Noxious Weeds Profile:
Table of Contents
- English - common barberry
- French - épine-vinette commune, berbéris vulgaire
- Latin - Berberis vulgaris L.
(A - spiny branches with clusters of red berries; B - flowering
- Ontario Weeds Act - noxious
- Other provinces - noxious in Manitoba, Saskatchewan, and Quebec
- Canadian Federal Seeds Act - no
- U.S. Federal Noxious Weed - no
- U.S. Noxious State Reg - none
- Pub 505 - Leaves become infested with the fungus which causes
stem rust on oats, barley, rye and wheat. The fungus overwinters
on this species and then spreads to the cereal crops causing early
season disease infestations.
- NE Weeds - not included
- Canadian Poison Plant - not listed
- Cornell Poison Plant - not listed
- Introduced as an ornamental plant and now occurs along fence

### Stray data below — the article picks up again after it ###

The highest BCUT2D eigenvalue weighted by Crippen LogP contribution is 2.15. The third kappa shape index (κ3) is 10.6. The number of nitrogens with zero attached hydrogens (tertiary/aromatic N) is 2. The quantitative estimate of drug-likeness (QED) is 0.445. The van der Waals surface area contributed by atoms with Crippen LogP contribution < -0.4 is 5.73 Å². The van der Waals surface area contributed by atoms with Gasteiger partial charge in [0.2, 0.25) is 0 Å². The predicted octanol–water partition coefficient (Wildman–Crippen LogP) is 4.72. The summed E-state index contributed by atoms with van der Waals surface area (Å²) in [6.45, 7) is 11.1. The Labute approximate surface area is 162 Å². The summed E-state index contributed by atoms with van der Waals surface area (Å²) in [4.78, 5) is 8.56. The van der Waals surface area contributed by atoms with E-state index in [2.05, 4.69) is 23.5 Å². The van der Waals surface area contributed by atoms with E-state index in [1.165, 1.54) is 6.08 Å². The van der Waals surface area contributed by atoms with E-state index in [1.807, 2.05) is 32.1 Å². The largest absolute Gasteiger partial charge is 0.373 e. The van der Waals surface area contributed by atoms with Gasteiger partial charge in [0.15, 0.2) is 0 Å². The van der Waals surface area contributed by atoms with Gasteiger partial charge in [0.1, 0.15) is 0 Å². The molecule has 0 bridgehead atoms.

lines, roadsides, riverbanks and edges of wooded areas throughout
Method of Propagation
- New shoots readily grow from cut stumps. Cut and chemically
treat stumps in autumn. Control is labour intensive. Tops are
usually cut off manually and then stumps treated with a basal
bark or stump herbicide treatment. Mowing or spraying of small
plants can be successful to maintain control.
- Similar to Japanese barberry which does not normally host the
rust fungus. Hybids of these two species may host the fungus.
Populations are relatively stable and much lower than for European
buckthorn. Rust does not occur every year but can cause significant
impact in some years.
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